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World textile and apparel trade and production trends: South Asia and South-East Asia, June 2010
published in Issue 145, June 2010
In South Asia, Bangladesh has held up well against China and India in the post-quota era but has suffered from weaker demand in Western markets because of the global economic downturn. In 2008/09 clothing exports rose by 15.4% after increasing by 16.2% in the previous year but in the first five months of 2009/10 they fell by 6.7%. However, exports will benefit if proposals to grant duty-free treatment to Bangladeshi clothing in the US market come to fruition. India’s textile exports plummeted by 17.5% in 2008/09 and fell by 13.9% in the first half of 2009/10. Clothing sales improved by 13.0% in 2008/09 but growth slowed to only 0.8% in the first half of 2009/10. However, exports could benefit from government measures to boost investment. In Pakistan, textile exports declined by 4.0% in 2008/09 and by 3.5% in July-December 2009 while clothing sales fell by 9.0% and 6.5% respectively. The industry should receive a boost, however, from the government’s first five-year textile policy covering the period from 2009/10 to 2013/14. Clothing exports from Sri Lanka fell by 4.5% in 2009 while exports of made-up textiles plunged by 24.0%. Exports are set to fall even further if the EU sticks to its plans to withdraw duty-free treatment under GSP+ in mid-August 2010 following allegations that the country is not fully complying with international human rights conventions. On the other hand, the clothing industry has been commended for its commitment to labour rights and ethical sourcing under its “Garments Without Guilt” campaign.
In South-East Asia, textile exports from Indonesia plummeted by 32.3% in 2009 while clothing exports fell by 5.9%. Fortunately, domestic demand for clothing surged by 37.2%. The industry complains that it has been adversely impacted by the Asean-China Free Trade Agreement. In response, the government has established a committee to help sectors which may have been affected. In Malaysia textile and clothing exports fell by 14.9% after 2.3% growth in 2008. In the Philippines clothing exports dropped by 22.0% in 2009 and by 4.2% in the first three months of 2010 as buyers switched their orders to China, Bangladesh, Vietnam and other low cost Asian countries. In Thailand exports of textiles fell by 5.7% in 2009 but in January-April 2010 they recovered with a rise of 29.5%. Clothing exports fared less well, having dropped by 15.5% in 2009 and 3.8% in January-April 2010. Foreign direct investment (FDI) was also down in 2009 after growing by 48.5% between 2007 and 2008. Exports from Vietnam fell by 1.3% in 2009 after a strong 17.5% increase in 2008. Faced with falling sales in the EU and the USA, the industry has taken steps to diversify its markets and in 2009 it made significant gains in Indonesia, Japan, Singapore and South Korea. Also, despite the recent fall in foreign demand, the industry has set ambitious export targets for the next decade.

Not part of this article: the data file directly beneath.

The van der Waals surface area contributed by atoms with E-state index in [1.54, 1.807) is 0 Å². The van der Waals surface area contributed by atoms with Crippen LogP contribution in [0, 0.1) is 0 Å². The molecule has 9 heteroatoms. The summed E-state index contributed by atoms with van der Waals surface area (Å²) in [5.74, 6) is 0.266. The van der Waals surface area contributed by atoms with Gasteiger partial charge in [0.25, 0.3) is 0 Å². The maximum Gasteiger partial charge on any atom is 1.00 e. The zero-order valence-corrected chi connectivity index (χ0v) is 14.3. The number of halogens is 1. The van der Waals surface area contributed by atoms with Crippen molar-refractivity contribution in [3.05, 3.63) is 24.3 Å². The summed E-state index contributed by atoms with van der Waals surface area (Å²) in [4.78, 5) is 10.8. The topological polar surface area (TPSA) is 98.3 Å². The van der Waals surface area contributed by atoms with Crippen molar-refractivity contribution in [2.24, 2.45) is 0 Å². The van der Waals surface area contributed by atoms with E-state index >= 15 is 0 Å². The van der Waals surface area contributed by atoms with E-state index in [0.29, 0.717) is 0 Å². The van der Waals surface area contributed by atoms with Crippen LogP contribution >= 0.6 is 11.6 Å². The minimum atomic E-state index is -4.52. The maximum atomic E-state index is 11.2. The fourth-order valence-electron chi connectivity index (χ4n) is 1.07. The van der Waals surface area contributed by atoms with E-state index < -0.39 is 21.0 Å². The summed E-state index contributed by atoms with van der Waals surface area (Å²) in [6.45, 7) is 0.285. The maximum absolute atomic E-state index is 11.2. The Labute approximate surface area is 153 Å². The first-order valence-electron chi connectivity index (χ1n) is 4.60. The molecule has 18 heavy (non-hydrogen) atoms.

Table of Contents
World Textile and Apparel Trade and Production Trends: South Asia and South-East Asia
Six times a year, Textile Outlook International provides up to 200 pages of expert comment and analysis. A subscription provides an overview of the global fibre, textile and apparel industries. It is essential reading for senior executives in the fibre, textile and apparel industries – and for anyone who is not involved in the industry, but needs to quickly gain an understanding of the key issues.
Reports in Textile Outlook International include:
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company profiles – giving you the opportunity to learn from strategies employed by others. Companies profiled recently include retailers, manufacturers, innovators and sourcing companies involved in textiles and apparel as well as smaller companies which illustrate the opportunities for firms which are interested in selected sourcing locations.
trends in world textile and apparel trade and production – taking into account current issues facing the industry – such as global fibre prices; competition from China and other low cost countries; the elimination of quotas and imposition of selective new ones; relocation of production operations; the impact of economic factors affecting trade; international trade agreements; trade promotion agreements (TPAs); and much more.
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